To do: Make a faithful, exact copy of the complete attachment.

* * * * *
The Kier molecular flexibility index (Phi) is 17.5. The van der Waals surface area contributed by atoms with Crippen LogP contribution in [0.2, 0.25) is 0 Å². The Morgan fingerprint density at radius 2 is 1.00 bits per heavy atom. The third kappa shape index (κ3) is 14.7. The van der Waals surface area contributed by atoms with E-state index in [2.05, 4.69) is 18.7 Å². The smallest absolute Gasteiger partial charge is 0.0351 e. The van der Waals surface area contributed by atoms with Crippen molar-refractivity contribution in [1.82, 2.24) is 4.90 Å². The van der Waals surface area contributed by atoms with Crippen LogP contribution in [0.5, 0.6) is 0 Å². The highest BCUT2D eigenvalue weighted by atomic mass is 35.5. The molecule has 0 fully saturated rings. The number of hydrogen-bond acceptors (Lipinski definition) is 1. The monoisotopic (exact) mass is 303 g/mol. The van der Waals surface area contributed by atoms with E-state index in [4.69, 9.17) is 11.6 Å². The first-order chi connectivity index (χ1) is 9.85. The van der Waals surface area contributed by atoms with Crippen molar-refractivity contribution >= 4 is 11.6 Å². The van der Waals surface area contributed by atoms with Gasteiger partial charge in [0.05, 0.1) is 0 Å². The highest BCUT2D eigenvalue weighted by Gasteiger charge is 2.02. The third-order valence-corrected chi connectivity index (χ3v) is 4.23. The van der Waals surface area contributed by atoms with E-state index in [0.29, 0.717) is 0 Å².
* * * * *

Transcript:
The Kier molecular flexibility index (Phi) is 17.5. The van der Waals surface area contributed by atoms with Crippen LogP contribution in [0.2, 0.25) is 0 Å². The Morgan fingerprint density at radius 2 is 1.00 bits per heavy atom. The third kappa shape index (κ3) is 14.7. The van der Waals surface area contributed by atoms with E-state index in [2.05, 4.69) is 18.7 Å². The smallest absolute Gasteiger partial charge is 0.0351 e. The van der Waals surface area contributed by atoms with Crippen molar-refractivity contribution in [1.82, 2.24) is 4.90 Å². The van der Waals surface area contributed by atoms with Crippen LogP contribution in [0.5, 0.6) is 0 Å². The highest BCUT2D eigenvalue weighted by atomic mass is 35.5. The molecule has 0 fully saturated rings. The number of hydrogen-bond acceptors (Lipinski definition) is 1. The monoisotopic (exact) mass is 303 g/mol. The van der Waals surface area contributed by atoms with E-state index in [4.69, 9.17) is 11.6 Å². The first-order chi connectivity index (χ1) is 9.85. The van der Waals surface area contributed by atoms with Crippen molar-refractivity contribution >= 4 is 11.6 Å². The van der Waals surface area contributed by atoms with Gasteiger partial charge in [0.05, 0.1) is 0 Å². The highest BCUT2D eigenvalue weighted by Gasteiger charge is 2.02. The third-order valence-corrected chi connectivity index (χ3v) is 4.23. The van der Waals surface area contributed by atoms with E-state index in [0.29, 0.717) is 0 Å².